Health and Wellness

50% of voters say the overturning of Roe v. Wade makes them more eager to vote in this year’s midterm election

A voter fills out their ballot at Bedford High School during the New Hampshire Primary on September 13, 2022 in Bedford, New Hampshire.
Scott Eisen | Getty Images

It's crunch time for the midterm election season and a recent survey shows that major rulings in the Supreme Court, like the overturning of Roe v. Wade, will have an impact on if and how Americans vote this November.

In fact, half of voters polled by the Kaiser Family Foundation (KFF) say that the Supreme Court's ruling to overturn Roe v. Wade back on June 24, is motivating them to get out and vote on Nov. 8.

Eagerness to vote based on the issue of abortion and reproductive rights has increased to 50%, over the past few months – which is up from 43% in July, shortly after the court's ruling, and 37% in May after the draft opinion was leaked

Of the respondents who say the ruling is prompting them to vote, a little over three quarters (76%) are planning to place their ballots for candidates who "want to protect access to abortion, compared to 17% who say they plan on voting for candidates who want to limit abortion access."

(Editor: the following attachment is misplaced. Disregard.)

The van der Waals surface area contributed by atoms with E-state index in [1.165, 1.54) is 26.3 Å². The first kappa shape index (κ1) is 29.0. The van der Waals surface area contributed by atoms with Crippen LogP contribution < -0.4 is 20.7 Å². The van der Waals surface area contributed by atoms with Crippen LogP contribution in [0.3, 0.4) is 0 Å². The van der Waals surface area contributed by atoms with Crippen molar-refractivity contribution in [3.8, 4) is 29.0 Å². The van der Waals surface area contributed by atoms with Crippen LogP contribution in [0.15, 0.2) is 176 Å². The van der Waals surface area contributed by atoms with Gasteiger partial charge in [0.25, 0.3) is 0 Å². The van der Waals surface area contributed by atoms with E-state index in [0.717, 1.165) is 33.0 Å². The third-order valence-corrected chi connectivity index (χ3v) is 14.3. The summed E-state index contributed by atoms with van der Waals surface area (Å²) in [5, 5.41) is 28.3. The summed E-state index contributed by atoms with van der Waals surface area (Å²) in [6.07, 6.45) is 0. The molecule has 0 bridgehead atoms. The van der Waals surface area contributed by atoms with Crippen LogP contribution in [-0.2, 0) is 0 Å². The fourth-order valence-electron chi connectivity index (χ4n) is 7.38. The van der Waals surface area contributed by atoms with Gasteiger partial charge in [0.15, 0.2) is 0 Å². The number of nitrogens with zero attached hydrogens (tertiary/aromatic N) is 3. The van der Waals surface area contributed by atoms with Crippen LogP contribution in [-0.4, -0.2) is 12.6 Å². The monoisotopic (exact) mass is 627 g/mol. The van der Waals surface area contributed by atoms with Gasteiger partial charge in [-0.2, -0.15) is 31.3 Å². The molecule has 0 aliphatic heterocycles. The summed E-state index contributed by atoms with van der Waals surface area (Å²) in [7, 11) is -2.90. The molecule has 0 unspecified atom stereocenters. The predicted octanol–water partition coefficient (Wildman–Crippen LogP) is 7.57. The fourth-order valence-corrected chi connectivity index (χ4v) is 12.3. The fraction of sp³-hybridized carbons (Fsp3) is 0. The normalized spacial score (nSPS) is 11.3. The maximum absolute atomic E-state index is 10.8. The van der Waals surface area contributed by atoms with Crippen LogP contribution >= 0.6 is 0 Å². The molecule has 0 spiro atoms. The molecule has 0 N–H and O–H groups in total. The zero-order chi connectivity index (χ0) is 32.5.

"Women's rights are being threatened now more than ever and I'll be damned if I stand by and let it happen," a 29-year-old woman, who identifies with the Democratic party and is based in Alabama, told KFF.

The most recent KFF survey was conducted online and by telephone in September, and 1,282 U.S. adults between the ages of 18 and 49 were reached.

Individuals were randomly chosen to participate through an automated system that pulled different addresses and telephone numbers from a database.

The 3 most important issues for voters this midterm election

For voters across the board, regardless of political party affiliation, a candidate's stance on these issues are of top priority:

  • Economic issues (including inflation): 35%
  • Abortion, Roe v. Wade and reproductive rights: 15%
  • Immigration: 9%

Other ways reproductive rights are affecting voters' decisions

Abortion laws on a state level are also likely to be a deciding factor for many voters this election season.

40% say their state's abortion laws have encouraged them to head to the ballots next week.

According to the survey, here's the percentage of voters across all partisans who oppose prohibiting abortions, including in cases of rape or incest:

  • Democratic voters: 89%
  • Independent voters: 86%
  • Republican voters: 70%

About half (51%) of all voters in states with an abortion ban – like Texas and Alabama – feel more motivated to vote due to their state's abortion laws.

And 83% of voters polled in states with full abortion bans say they oppose laws prohibiting abortion even in cases of rape and incest, which is the case for most states with full abortion bans.

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